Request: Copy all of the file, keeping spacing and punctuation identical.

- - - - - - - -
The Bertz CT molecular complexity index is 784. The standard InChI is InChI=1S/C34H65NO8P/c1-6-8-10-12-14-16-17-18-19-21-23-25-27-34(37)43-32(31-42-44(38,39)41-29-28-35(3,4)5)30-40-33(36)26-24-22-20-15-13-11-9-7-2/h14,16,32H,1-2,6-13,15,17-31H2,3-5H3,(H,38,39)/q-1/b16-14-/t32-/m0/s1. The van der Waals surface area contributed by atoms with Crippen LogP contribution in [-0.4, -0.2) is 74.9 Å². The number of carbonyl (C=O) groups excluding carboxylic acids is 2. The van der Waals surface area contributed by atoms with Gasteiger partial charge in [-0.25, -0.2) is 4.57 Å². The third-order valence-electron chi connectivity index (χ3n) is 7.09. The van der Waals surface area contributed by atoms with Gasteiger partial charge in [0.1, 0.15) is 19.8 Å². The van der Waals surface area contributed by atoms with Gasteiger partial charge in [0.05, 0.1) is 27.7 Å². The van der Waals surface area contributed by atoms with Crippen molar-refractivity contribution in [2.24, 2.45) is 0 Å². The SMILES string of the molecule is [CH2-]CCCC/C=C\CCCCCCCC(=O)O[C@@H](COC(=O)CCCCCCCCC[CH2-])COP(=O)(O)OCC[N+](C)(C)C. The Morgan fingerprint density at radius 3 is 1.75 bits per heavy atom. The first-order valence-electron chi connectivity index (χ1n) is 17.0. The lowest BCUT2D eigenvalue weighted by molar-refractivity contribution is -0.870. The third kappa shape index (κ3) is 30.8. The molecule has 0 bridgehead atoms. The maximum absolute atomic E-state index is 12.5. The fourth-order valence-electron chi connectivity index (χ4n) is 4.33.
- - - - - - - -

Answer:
The Bertz CT molecular complexity index is 784. The standard InChI is InChI=1S/C34H65NO8P/c1-6-8-10-12-14-16-17-18-19-21-23-25-27-34(37)43-32(31-42-44(38,39)41-29-28-35(3,4)5)30-40-33(36)26-24-22-20-15-13-11-9-7-2/h14,16,32H,1-2,6-13,15,17-31H2,3-5H3,(H,38,39)/q-1/b16-14-/t32-/m0/s1. The van der Waals surface area contributed by atoms with Crippen LogP contribution in [-0.4, -0.2) is 74.9 Å². The number of carbonyl (C=O) groups excluding carboxylic acids is 2. The van der Waals surface area contributed by atoms with Gasteiger partial charge in [-0.25, -0.2) is 4.57 Å². The third-order valence-electron chi connectivity index (χ3n) is 7.09. The van der Waals surface area contributed by atoms with Gasteiger partial charge in [0.1, 0.15) is 19.8 Å². The van der Waals surface area contributed by atoms with Gasteiger partial charge in [0.05, 0.1) is 27.7 Å². The van der Waals surface area contributed by atoms with Crippen molar-refractivity contribution in [2.24, 2.45) is 0 Å². The SMILES string of the molecule is [CH2-]CCCC/C=C\CCCCCCCC(=O)O[C@@H](COC(=O)CCCCCCCCC[CH2-])COP(=O)(O)OCC[N+](C)(C)C. The Morgan fingerprint density at radius 3 is 1.75 bits per heavy atom. The first-order valence-electron chi connectivity index (χ1n) is 17.0. The lowest BCUT2D eigenvalue weighted by molar-refractivity contribution is -0.870. The third kappa shape index (κ3) is 30.8. The molecule has 0 bridgehead atoms. The maximum absolute atomic E-state index is 12.5. The fourth-order valence-electron chi connectivity index (χ4n) is 4.33.